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I am new to Guava cache and looking for some advice.

I would like to cache "functions" - classes responsible for some calculation. Each class has 3 double attributes: start, max, increment

What is the best way to create a key for storing in cache? How about complex object?

I was thinking about using Hasher but for complex objects same hash does not mean same object. So the key-> value will not be unique.

Also, how does Cache look up for key? I noticed that if I use 2 objects for key which pass equals, Cache considers it to be unique keys. Does it work based on key1 == key2?

public static void testGuavaCache() {
    Cache<Object, String> CACHE = CacheBuilder.newBuilder().weakKeys().weakValues().build();

    for (int i = 0; i < 2; i++) {
        Joiner joiner = Joiner.on('|');
        String key1 = joiner.join(i, i, i, i, i, i, i);

        for (int j = 0; j < 2; j++) {
            String key = joiner.join(i, i, i, i, i, i, i);
            System.out.println(key1.equals(key));
            System.out.println(key1 == key);
            try {
                String m = CACHE.get(key, new Callable<String>() {
                    @Override
                    public String call() throws Exception {
                        return "test";
                    }
                });

                System.out.println("Size = " + CACHE.size());

            } catch (ExecutionException e) {
                e.printStackTrace();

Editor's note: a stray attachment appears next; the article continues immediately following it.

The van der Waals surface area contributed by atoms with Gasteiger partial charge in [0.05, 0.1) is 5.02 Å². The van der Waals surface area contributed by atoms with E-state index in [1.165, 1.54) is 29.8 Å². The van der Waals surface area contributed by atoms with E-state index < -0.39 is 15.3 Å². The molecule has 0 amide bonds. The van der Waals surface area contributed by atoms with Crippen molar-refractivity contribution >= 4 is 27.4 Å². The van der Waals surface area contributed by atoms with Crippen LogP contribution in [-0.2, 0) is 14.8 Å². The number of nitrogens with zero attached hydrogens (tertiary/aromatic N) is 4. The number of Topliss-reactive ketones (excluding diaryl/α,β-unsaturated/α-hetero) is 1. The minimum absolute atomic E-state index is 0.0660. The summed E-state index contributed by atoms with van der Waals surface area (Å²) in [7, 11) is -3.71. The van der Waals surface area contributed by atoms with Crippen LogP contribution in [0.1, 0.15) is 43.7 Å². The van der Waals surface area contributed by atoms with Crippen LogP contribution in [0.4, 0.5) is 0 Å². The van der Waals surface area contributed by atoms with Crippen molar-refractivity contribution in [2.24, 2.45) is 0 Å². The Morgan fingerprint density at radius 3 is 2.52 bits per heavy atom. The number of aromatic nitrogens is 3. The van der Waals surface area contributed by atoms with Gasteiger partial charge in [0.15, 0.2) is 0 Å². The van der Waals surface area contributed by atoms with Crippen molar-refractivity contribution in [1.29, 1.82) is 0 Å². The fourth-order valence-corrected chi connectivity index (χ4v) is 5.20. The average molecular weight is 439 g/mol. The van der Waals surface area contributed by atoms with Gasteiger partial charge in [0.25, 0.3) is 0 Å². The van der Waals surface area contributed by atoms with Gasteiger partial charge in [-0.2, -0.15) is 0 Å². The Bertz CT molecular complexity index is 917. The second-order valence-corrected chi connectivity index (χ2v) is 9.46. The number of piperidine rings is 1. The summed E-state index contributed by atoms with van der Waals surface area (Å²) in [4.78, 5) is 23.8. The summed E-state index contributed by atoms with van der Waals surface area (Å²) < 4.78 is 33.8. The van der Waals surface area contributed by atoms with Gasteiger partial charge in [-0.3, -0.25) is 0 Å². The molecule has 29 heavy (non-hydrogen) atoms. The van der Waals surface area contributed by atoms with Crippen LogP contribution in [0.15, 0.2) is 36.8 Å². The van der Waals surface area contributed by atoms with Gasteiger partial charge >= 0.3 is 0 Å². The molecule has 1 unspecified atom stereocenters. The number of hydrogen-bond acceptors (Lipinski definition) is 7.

}
        }
    }
}

Output is:

true
false
Size = 1
true
false
Size = 2
true
false
Size = 3
true
false
Size = 4

Removing weakKeys() solves the problem. Is this expected?

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  • Are your object really expensive to create? If not, then forget any caching and recreate then as needed. – maaartinus Mar 19 '14 at 16:39
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Read the docs for weakKeys:

Warning: when this method is used, the resulting cache will use identity (==) comparison to determine equality of keys.

So yes, you should stop using weakKeys, and you're also probably better off having a proper value object instead of concatenating things together into a String.

Is this answer outdated?
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  • Thank you. The answer is RTFM :) – YaRiK Mar 13 '14 at 0:12
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If the arguments are String, concatenate all of the arguments to your function with a delimiter. This will uniquely define the result. If the arguments are numeric or a combination of both you can encode them into a ByteBuffer and use it's hashCode as the key to save memory. If the argument data is large (perhaps +32 bytes) you can encode the key using a digest algorithm such as MD5 and use the result as a key. In this case, you would need to weigh the processing cost of generating a digest as opposed to computing your cached result.

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